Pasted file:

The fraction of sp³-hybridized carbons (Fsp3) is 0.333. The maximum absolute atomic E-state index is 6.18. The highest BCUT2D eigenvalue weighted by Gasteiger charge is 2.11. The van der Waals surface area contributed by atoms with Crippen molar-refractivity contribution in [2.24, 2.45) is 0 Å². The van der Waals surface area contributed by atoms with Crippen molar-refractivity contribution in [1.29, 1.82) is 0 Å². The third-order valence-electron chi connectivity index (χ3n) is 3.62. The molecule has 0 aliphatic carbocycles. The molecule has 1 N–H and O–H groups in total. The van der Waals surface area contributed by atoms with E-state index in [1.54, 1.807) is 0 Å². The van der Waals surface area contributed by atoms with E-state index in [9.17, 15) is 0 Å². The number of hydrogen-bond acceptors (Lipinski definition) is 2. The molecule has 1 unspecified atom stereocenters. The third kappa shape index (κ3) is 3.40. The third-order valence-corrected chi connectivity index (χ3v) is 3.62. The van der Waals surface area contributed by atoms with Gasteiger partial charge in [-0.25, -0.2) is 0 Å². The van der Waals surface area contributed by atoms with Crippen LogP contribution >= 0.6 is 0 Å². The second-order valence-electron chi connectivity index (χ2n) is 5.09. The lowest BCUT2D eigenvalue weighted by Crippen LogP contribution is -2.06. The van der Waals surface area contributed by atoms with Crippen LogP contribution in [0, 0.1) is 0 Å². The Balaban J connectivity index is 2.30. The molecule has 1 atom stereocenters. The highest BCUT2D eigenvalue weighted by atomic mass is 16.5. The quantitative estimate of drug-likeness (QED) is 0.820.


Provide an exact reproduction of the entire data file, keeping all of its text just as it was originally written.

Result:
The fraction of sp³-hybridized carbons (Fsp3) is 0.333. The maximum absolute atomic E-state index is 6.18. The highest BCUT2D eigenvalue weighted by Gasteiger charge is 2.11. The van der Waals surface area contributed by atoms with Crippen molar-refractivity contribution in [2.24, 2.45) is 0 Å². The van der Waals surface area contributed by atoms with Crippen molar-refractivity contribution in [1.29, 1.82) is 0 Å². The third-order valence-electron chi connectivity index (χ3n) is 3.62. The molecule has 0 aliphatic carbocycles. The molecule has 1 N–H and O–H groups in total. The van der Waals surface area contributed by atoms with E-state index in [1.54, 1.807) is 0 Å². The van der Waals surface area contributed by atoms with E-state index in [9.17, 15) is 0 Å². The number of hydrogen-bond acceptors (Lipinski definition) is 2. The molecule has 1 unspecified atom stereocenters. The third kappa shape index (κ3) is 3.40. The third-order valence-corrected chi connectivity index (χ3v) is 3.62. The van der Waals surface area contributed by atoms with Gasteiger partial charge in [-0.25, -0.2) is 0 Å². The van der Waals surface area contributed by atoms with Crippen LogP contribution >= 0.6 is 0 Å². The second-order valence-electron chi connectivity index (χ2n) is 5.09. The lowest BCUT2D eigenvalue weighted by Crippen LogP contribution is -2.06. The van der Waals surface area contributed by atoms with Crippen LogP contribution in [0, 0.1) is 0 Å². The Balaban J connectivity index is 2.30. The molecule has 1 atom stereocenters. The highest BCUT2D eigenvalue weighted by atomic mass is 16.5. The quantitative estimate of drug-likeness (QED) is 0.820.